Few things have remained a constant in the sports world over the last decade, but Rafael Nadal winning French Opens is one of them.
The Spaniard won the 2014 French Open final on Sunday over Novak Djokovic in four sets, marking the ninth time in the last 10 years that he's claimed the title at Roland Garros.
Here's the final score:
|2014 French Open Men's Final|
|No. 1 Rafael Nadal def. No. 2 Novak Djokovic||3-6, 7-5, 6-2, 6-4|
Already assumed by most as the greatest clay-court player in the sport's history, Nadal overcame one of the toughest tests he's faced at the French Open. But just like he did in eight of the previous nine years, he finished with his teeth gripping the trophy.
Oh, and no big deal, but Sunday made his reign at the French Open the most dominant one at any Grand Slam event in the sport's history, per ESPN SportsCenter:
For much of Sunday's men's singles final on the Court Philippe Chatrier, the king of clay looked to have the upper hand. But that wasn't the case from the get-go.
Instead, Djokovic was the one starting strong. The Serbian won the opening set 6-3, and in the blink of an eye, he was battling in the second set for the chance to potentially take a commanding two-sets-to-none lead over the now nine-time champ.
Once he got his bearings, though, Nadal found his form and regained the dominance that he's shown throughout this year's tournament and on through most of the last decade at Roland Garros.
He squeaked out a 7-5 second set, then bulldozed his way through the third set with a captivating 6-2 victory.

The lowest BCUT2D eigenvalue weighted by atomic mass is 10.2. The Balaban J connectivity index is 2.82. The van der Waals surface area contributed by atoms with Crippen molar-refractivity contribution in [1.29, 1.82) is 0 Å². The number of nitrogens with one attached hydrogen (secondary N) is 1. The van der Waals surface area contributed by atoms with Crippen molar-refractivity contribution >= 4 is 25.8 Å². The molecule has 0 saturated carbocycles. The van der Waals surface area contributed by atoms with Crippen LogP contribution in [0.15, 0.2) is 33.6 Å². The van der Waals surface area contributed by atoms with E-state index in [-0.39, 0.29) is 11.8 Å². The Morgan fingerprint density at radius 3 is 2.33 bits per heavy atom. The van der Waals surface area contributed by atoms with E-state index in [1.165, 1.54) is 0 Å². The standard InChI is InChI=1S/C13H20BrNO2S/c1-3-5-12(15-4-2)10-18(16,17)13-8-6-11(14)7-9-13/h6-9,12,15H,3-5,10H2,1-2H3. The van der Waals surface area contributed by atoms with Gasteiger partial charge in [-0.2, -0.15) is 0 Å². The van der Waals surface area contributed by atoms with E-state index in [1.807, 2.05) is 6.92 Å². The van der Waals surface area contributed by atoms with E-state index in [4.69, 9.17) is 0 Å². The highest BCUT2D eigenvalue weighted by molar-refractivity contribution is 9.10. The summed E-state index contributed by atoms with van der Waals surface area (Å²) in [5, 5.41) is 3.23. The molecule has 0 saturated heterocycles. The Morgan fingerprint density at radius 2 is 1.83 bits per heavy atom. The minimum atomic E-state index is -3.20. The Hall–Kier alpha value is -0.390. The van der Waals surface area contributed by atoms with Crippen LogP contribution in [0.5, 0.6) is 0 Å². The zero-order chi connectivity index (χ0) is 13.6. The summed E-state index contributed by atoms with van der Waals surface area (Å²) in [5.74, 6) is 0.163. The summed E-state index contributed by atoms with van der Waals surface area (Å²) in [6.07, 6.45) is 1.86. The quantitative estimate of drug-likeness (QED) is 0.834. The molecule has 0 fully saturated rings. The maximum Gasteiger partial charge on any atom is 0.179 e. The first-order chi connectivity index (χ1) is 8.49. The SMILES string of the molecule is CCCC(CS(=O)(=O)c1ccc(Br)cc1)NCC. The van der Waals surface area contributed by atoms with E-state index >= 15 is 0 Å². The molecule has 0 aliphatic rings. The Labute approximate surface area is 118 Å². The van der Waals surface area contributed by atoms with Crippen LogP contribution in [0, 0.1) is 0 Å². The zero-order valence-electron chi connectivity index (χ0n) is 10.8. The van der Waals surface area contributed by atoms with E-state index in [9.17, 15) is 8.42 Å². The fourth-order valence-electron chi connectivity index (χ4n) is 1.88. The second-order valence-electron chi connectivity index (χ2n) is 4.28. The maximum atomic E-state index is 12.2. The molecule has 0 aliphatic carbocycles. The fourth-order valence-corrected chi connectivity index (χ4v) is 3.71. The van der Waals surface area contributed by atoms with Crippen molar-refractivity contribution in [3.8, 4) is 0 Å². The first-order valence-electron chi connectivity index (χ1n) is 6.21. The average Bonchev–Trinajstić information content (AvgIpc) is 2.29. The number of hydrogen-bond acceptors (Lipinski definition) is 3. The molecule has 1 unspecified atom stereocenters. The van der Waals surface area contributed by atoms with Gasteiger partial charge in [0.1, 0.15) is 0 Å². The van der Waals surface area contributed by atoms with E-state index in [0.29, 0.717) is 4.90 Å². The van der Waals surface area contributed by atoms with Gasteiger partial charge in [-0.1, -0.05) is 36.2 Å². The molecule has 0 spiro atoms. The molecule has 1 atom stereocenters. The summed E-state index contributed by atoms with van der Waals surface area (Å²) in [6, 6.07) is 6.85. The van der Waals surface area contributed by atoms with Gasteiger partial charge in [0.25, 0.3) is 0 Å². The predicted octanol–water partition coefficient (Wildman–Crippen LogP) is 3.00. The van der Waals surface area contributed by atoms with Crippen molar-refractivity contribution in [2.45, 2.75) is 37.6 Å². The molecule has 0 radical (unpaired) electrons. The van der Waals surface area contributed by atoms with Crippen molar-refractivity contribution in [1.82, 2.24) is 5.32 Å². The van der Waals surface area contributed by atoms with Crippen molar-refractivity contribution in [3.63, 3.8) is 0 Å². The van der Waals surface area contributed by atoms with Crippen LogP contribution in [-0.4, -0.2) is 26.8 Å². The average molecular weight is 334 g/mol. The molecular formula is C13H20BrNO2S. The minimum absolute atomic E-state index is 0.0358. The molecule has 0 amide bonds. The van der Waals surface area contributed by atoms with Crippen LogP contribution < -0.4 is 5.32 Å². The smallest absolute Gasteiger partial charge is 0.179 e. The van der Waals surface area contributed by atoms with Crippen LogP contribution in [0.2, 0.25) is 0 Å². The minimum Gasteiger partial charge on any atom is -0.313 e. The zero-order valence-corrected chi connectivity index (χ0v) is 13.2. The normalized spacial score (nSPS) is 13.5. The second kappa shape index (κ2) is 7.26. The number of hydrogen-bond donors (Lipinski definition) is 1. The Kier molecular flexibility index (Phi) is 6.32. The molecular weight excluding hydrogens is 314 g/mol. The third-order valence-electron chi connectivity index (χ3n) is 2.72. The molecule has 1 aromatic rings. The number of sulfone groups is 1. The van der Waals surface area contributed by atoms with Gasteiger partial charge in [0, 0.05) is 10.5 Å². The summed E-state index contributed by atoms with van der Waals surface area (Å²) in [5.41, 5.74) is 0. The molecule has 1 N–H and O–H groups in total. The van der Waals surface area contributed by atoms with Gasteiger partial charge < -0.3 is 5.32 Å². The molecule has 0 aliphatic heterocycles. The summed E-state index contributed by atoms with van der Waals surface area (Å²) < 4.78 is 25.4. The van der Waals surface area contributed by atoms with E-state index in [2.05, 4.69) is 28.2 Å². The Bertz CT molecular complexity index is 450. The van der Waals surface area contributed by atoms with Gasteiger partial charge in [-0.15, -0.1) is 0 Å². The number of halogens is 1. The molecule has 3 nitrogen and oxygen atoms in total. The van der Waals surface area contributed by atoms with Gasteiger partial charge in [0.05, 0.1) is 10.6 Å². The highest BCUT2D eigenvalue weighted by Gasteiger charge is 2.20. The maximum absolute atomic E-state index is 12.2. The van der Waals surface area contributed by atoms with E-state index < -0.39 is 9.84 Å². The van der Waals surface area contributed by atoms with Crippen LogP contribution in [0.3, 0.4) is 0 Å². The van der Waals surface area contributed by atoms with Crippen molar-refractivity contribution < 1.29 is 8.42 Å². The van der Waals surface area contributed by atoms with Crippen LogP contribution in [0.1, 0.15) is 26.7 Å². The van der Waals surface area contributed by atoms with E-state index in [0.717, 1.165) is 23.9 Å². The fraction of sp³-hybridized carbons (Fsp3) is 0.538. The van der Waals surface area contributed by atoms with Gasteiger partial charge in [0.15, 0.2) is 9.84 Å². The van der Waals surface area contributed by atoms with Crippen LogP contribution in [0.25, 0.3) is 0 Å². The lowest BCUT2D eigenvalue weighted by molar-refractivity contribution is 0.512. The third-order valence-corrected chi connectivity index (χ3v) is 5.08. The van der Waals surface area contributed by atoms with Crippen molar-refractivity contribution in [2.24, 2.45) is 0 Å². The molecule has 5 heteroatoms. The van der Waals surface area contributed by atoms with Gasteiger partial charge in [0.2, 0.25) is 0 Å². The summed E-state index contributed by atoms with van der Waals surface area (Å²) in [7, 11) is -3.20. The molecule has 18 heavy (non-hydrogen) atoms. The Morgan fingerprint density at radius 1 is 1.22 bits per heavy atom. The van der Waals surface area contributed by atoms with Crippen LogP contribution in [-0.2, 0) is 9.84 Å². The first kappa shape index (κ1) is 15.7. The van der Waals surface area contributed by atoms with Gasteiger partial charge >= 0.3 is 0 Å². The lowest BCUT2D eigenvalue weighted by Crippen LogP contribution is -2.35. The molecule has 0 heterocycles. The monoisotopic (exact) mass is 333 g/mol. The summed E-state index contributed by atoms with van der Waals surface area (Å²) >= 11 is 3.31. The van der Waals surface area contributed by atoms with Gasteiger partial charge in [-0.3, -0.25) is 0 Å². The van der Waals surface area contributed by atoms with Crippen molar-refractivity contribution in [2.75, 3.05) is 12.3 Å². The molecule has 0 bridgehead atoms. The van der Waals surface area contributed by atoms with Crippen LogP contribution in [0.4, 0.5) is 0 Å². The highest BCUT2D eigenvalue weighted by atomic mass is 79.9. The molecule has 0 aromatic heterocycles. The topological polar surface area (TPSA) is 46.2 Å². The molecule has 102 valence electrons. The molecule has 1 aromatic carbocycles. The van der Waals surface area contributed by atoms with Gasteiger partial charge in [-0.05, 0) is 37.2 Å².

Djokovic was in one of the most against-the-odds positions in all of sports—needing two straight sets against Nadal, on clay, in the French Open final. And on top of that, Djokovic was being shown getting sick and obviously feeling under the weather heading into that set.
He battled and battled, but after having his set broken by Nadal to go down 4-2, the Spaniard was putting his finishing touches on Djokovic en route to his ninth French Open.
Roland Garros captured a video of Nadal speaking to the crowd after the match:
The win was just another massive payday for Nadal. ESPN's Darren Rovell captured just how lucrative Nadal's career has been moments after Sunday's result:
The moment was nonetheless sweet for Nadal, as he further proved that he's the king of clay and the most dominant player that Roland Garros has ever seen.
But it was all the more crushing for Djokovic, who came up just short—again—of completing his career Grand Slam.
That was evident in Djokovic's emotions after the match, as he received a wholehearted standing ovation from the crowd, per L'Equipe's Carole Bouchard:
In the end, Djokovic will have to wait to complete the quartet and earn his place on the short list of those who have achieved that feat. It won't be much easier in the future, as the 27-year-old Serbian will likely have to get past the 28-year-old Nadal on clay at Roland Garros to do so.
The Spaniard entered Roland Garros in a way in which he hasn't in nearly a decade—coming off three losses on clay. But once again, he proved that the French Open is still his event.